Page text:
If the stories were true, other tribes—those from distant islands in the archipelago—actually ate turtles. Tender and delicious, or so some claimed. Kibbe dismissed the notion; turtles were sacred creatures. Elder Varu must surely have erupted at those strangers, if the stories were indeed true. But that would certainly explain why Kibbe hadn’t ever seen any villagers from the other islands. Varu’s temper would turn away even good-natured outlanders. 
Kibbe clambered to his feet. He looked north. Tiny specks of glowing amber—torches and hearth fires from the village—peeked through the trees lining the far side of the cove. He saw no movement, found no man-shaped shadows lurking between here and there. Few of the tribe ventured out after dark, and those who did would carry light with them. Kibbe let out the breath he didn’t realize he’d been holding. He was safe. Alone. What he had a mind to do was against custom, but damn their custom. Damn them. It wasn’t like he was going to eat the turtles. He just wanted a better look.
He set his jaw and climbed down the rock face, to see if the motion on the beach had indeed been the turtles. They were near impossible to spot even before the moon had drifted behind the distant clouds. Furthermore, the high haze dimmed the light from the constellations above. To top it off, the turtles were tiny creatures, no bigger than his fist. He’d never see them unless he got a closer look. 
Descending the rocky precipice was easy, even in the dark. Excitement had heightened his senses, and he realized he was gulping in air through a wide-mouthed grin. He’d had plenty of practice climbing, and exhilarated at his sure-footed confidence. The rocky shore, and the coast south of Turtle Cove was his true home. It was the only place he felt truly sure of himself.
The cool sand, moist thanks to the receding tide, pressed up between his toes. He crept out of the lee of the cliff for a better vantage. The thin clouds might blur the ancestors above, but they gave off just enough light to now make out a dark shimmer on the beach ahead.
 A dim shape swept across the silhouette of the cliff’s shadow at Kibbe’s feet. He swiveled, raking his eyes up and behind him, but the top of the cliff was dark. Only an unruly tuft of grass waved in the wind. Its shadow must have been what he’d seen. Still, worried that flying foxes might be lurking about, Kibbe picked up a fist sized rock, just in case.
Soon his fascination for the turtles distracted him from all else. Just ahead he found several clutches of egg shells, hundreds of them. Still thick with slime, they lay scattered amidst the freshly churned, wet sand. It was amazing how these precious creatures could survive being buried alive, inside those frail eggs no less. 
Kibbe stifled an excited squeal. The beach ahead was alive with movement. Thousands of turtles moved as one soft wave toward the rolling sea. Kibbe’s cheeks hurt from smiling, but he didn’t care. He didn’t smile much, not around people. But there were no people here. Only his little turtle friends.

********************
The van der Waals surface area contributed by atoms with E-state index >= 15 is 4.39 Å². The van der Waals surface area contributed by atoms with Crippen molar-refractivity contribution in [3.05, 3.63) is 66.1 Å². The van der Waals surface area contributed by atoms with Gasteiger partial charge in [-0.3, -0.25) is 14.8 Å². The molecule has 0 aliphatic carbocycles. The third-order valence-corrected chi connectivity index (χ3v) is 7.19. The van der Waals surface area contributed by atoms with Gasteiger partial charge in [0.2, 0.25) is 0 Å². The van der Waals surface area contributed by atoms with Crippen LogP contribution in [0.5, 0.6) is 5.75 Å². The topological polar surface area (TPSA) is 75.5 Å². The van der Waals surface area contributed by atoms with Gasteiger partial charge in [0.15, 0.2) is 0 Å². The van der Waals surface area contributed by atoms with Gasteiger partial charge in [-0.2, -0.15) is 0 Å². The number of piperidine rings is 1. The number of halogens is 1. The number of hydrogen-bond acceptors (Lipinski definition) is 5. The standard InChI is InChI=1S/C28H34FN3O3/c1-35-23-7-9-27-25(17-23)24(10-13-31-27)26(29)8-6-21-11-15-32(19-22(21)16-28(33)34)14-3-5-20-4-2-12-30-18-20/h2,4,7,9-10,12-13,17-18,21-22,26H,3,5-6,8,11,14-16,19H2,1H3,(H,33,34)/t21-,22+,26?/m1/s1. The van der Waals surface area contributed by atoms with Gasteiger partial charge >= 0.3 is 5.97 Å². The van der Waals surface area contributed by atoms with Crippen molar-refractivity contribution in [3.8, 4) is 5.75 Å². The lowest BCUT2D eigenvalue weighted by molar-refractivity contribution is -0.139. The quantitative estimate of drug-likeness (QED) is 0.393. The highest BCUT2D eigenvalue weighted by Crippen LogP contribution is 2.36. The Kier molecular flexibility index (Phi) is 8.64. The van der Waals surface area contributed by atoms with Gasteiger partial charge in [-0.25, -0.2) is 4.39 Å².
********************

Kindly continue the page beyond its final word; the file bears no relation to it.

The moon had broken free from the distant clouds, its pale light glistening off thousands of skittering, still-soft shells. Just then, two things caught Kibbe’s attention at the same time. He saw a thunderous wave crash over the rocks ahead. Its spotted shadow reached all the way to where Kibbe stood, even if the water spray hadn’t. Second, he heard the squeal of a flying fox. Spinning toward the cliff he saw it, bounding over the the cliff. It flitting about, gliding on the wind as it arced soutward. Kibbe’s heart met his throat, and he clung onto his rock, ready for the worst. He gave a fretful glance back toward the shore, and the turtles. Most of them had safely made it into the shallows just this side of the rocks, but the breaking wave had washed a dozen or so turtles back, away from the safety of the water. Many of them were overturned, and struggling to right themselves. 
With a chittering howl, the flying fox seized the opportunity of easy prey, shifted its course, and moved against the turtles, and swooped down. 
Thawock! Kibbe’s rock pelted the fox in the shoulder. It flinched, squealed, then bolted away, up the beach. Kibbe ran after it, waving his arms and screaming “ayyeeeeeee.” 
He only ran after the fox for a moment, stopping after it took wing and disappeared into the shadows of the cliff. 
Kibbe’s chest thundered. He had just thrown away his only weapon. He realized too late that there was nothing he could use as a weapon around him here, this far down the beach. Nothing but thin driftwood twigs and pale broken seashells smaller than his palm. His only concern now was for the safety of the hatchlings. What would he do if other foxes swooped down? Frantic, Kibbe hurried back toward the shore, his feet slapping at the wet, cold sand. A pair of fox-calls echoed across the cove behind him. 
Several turtles were still upturned, writhing and fighting to get off their backs. Kibbe knelt, and gently righted one of them, then another. They were cold, and their shells soft, and wet. He quickly counted five more, struggling and flapping their flippers. Another wave roared against the rocks, and Kibbe felt the hard, icy spray pelt him. He scooped up a turtle in each hand just before the accompanying wave washed past him. It reached his knees and he nearly toppled over. Even in the darkness, he saw several turtles pushed back on the wake of the wave.
Kibbe set the two turtles into the backwash flow of the wave and stumbled through its forceful pull towards the turtles. He only spotted one turtle struggling to right itself on the glistening sand, about seven paces farther up the beach. Where were the others? Had they been able to ride the backwash of the wave? 
A dark shape swooped out of the dark sky, slapping the sand as it landed on the beach, sending sand and water in all directions. It tilted its pointed muzzle, regarding Kibbe, then eyed its prey, letting out a loud, high-pitched hoot. Its mate, the one Kibbe had pelted with the rock, echoed the call from up the beach.